Despite what its name suggests, free audio editor mp3DirectCut does much more than just dissect compressed audio files – you can also use it to make a new recording, normalize volume, apply fades, detect pauses, and create cue sheets, all without re-encoding the file.
This is all particularly impressive because MP3DirectCut is the work of just one man: Martin Pesch. Despite not having a full team of developers behind him, Pesch publishes regular updates with new features and bug fixes, averaging one new release per year.
When you load a track into mp3DirectCut, you’ll be warned that the waveform shown isn’t accurate – it’s only useful for navigation and editing. If you want to see the actual audio level, you need to check the meter displayed while the audio is playing. You might find it a little frustrating, but the honesty is refreshing.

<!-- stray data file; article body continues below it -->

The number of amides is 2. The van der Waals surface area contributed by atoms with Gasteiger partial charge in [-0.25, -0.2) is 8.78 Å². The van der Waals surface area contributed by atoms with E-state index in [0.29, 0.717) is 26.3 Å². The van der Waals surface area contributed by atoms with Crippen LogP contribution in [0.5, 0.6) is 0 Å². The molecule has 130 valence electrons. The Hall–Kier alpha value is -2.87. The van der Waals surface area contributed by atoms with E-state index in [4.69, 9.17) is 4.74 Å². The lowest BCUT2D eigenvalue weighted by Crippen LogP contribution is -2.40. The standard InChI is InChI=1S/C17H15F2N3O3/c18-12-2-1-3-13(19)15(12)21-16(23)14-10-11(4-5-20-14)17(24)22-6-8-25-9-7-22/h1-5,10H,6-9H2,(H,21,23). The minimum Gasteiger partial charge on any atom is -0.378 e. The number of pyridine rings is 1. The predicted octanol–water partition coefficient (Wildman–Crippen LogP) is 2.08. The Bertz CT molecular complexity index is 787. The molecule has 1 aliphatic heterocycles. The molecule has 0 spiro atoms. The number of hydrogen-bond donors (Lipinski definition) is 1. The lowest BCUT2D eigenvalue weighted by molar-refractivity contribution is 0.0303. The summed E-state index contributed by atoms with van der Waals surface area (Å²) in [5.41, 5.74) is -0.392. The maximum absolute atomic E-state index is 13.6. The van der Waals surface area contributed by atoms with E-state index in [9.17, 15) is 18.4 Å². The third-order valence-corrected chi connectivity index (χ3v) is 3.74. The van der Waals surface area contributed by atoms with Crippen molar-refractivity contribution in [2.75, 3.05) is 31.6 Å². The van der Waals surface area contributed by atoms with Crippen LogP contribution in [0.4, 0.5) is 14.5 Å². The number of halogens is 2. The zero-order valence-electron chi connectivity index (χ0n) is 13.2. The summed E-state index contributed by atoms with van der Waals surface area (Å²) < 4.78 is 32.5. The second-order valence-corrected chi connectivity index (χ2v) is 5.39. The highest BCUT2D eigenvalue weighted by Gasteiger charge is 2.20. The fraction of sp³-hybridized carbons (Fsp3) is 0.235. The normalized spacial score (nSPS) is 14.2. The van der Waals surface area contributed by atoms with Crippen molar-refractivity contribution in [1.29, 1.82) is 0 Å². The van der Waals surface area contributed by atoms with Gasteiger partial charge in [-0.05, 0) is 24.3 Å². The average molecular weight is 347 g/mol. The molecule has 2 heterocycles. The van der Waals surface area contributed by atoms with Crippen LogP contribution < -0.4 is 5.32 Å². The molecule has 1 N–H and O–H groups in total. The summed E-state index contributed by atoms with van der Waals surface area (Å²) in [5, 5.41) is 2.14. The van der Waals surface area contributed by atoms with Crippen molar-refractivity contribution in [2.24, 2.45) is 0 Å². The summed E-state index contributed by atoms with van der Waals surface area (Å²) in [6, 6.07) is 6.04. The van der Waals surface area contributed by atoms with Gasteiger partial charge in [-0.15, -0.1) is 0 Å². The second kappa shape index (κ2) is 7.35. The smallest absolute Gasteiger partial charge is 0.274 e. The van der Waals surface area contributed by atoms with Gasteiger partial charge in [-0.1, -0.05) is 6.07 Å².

The interface is a little unusual too. It’s not immediately obvious what all the icons mean, most of them being variations on a theme of white arrows, but hovering your mouse over each one will reveal a tooltip explaning its function.
Most of the tools are geared towards trimming files, but delve into mp3DirectCut’s menus and you’ll find some very handy time-saving options, including pause detection and auto crop. There’s also an excellent batch processing tool, which you can use to add cues, crop, normalize, add fades, and append files.
It stands to reason that mp3DirectCut is only able to handle files in MP3 format, and this is its biggest drawback compared to other free audio editors, but it otherwise strikes a good balance between power and ease of use.